From Court Jews to the Rothschilds: Art, Patronage, and Power, 1600-1800 1996-January 19, 1997.
Founder: A Portrait of the First Rothschild and His Time
In March 1841, commenting on his acquaintance with the Paris banker James Rothschild, Heinrich Heine wrote that he liked to visit him in the office of his countinghouse, because it afforded the best view of the exaggerated forms of respect that his person elicited from his visitors, “a wriggling and twisting of the backbone that would be difficult for even the best of acrobats.” Heine wrote:
Some years ago, just as I was making my way to Herr von Rothschild, a servant in livery carried his chamber pot across the corridor, and a stock market speculator, who was passing at the same time, removed his hat respectfully before the mighty utensil…. I noted the name of this devout person, and I am convinced that, in the course of time, he will become a millionaire.
All in all, Heine said, Rothschild’s private office was a remarkable place, which, like the sight of the ocean or the starry heavens, aroused sublime thoughts and passions and revealed the triviality of man and the greatness of God. “For money is the God of our time and Rothschild is its prophet.”
The Rothschild whom Heine visited was the youngest of the five sons of Meyer Amschel Rothschild, who, starting as a humble moneychanger in Frankfurt am Main, had, before his death in 1812, laid the foundations of the international bank whose branches they directed—Amschel Meyer in Frankfurt, Nathan in London, Salomon in Vienna, Calmann in Naples, and James in Paris. Linked in governance and with balance sheets that were consolidated each year in a single account, the Rothschild branches represented a financial empire that was unequaled in Europe for most of the nineteenth century, and whose undeniable economic strength led to much speculation about its supposed political influence. As the civilization that they had helped to shape was caught up in the deadly tensions of the first decade of the twentieth century, there were people—Amos Elon mentions the liberal publicist A.J. Hobson as one of them—who wondered wistfully whether a great war might not be prevented if the Rothschilds set their faces against it. This testifies to the myth of omnipotence that attached itself to the Rothschild name, but it had nothing to do with the realities of 1914, or for that matter of history, in which bankers, the Rothschilds among them, had always done more to support wars than to prevent them.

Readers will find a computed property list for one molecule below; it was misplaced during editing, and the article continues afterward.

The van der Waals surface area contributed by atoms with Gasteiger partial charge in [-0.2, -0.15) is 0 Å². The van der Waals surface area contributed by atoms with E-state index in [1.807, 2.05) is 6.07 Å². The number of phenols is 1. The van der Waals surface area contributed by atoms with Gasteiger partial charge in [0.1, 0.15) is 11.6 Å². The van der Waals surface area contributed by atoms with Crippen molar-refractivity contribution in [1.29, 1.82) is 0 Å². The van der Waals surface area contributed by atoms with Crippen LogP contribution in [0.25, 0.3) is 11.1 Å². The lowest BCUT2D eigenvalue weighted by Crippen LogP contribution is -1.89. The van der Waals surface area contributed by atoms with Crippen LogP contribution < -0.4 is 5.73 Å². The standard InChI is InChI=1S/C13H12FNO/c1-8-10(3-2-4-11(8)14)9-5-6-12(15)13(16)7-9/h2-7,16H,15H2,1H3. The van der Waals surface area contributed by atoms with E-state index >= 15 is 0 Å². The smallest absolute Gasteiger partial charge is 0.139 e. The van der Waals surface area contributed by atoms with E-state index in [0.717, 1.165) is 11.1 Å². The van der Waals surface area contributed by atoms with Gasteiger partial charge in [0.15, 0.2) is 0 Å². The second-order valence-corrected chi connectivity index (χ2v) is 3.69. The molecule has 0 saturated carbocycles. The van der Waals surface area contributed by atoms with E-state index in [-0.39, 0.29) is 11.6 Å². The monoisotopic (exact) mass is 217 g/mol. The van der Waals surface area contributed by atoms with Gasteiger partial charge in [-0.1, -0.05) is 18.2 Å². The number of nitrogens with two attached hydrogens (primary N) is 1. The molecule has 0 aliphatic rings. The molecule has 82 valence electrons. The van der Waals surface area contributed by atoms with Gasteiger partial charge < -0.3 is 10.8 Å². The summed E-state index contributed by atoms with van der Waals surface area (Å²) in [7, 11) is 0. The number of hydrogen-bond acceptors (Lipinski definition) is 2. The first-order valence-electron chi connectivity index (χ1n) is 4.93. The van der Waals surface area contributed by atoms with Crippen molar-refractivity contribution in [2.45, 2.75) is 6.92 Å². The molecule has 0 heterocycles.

The Rothschilds had their beginnings in the tradition of Hofjuden, or Court Jews, an institution peculiar to the states which had emerged from the progressive dissolution of the Holy Roman Empire during the Reformation and the wars of the seventeenth century. With the dawn of the age of commercial capitalism, the states of Western Europe and such entrepÌ«ts as Amsterdam, Antwerp, and Hamburg were quicker in devising the credit infrastructure appropriate for international trade than the 250 princely territories that replaced the old Reich. These principalities had neither a common currency nor the kind of …
This article is available to online subscribers only.
Please choose from one of the options below to access this article:
Purchase a print premium subscription (20 issues per year) and also receive online access to all all content on nybooks.com.
Purchase an Online Edition subscription and receive full access to all articles published by the Review since 1963.
Purchase a trial Online Edition subscription and receive unlimited access for one week to all the content on nybooks.com.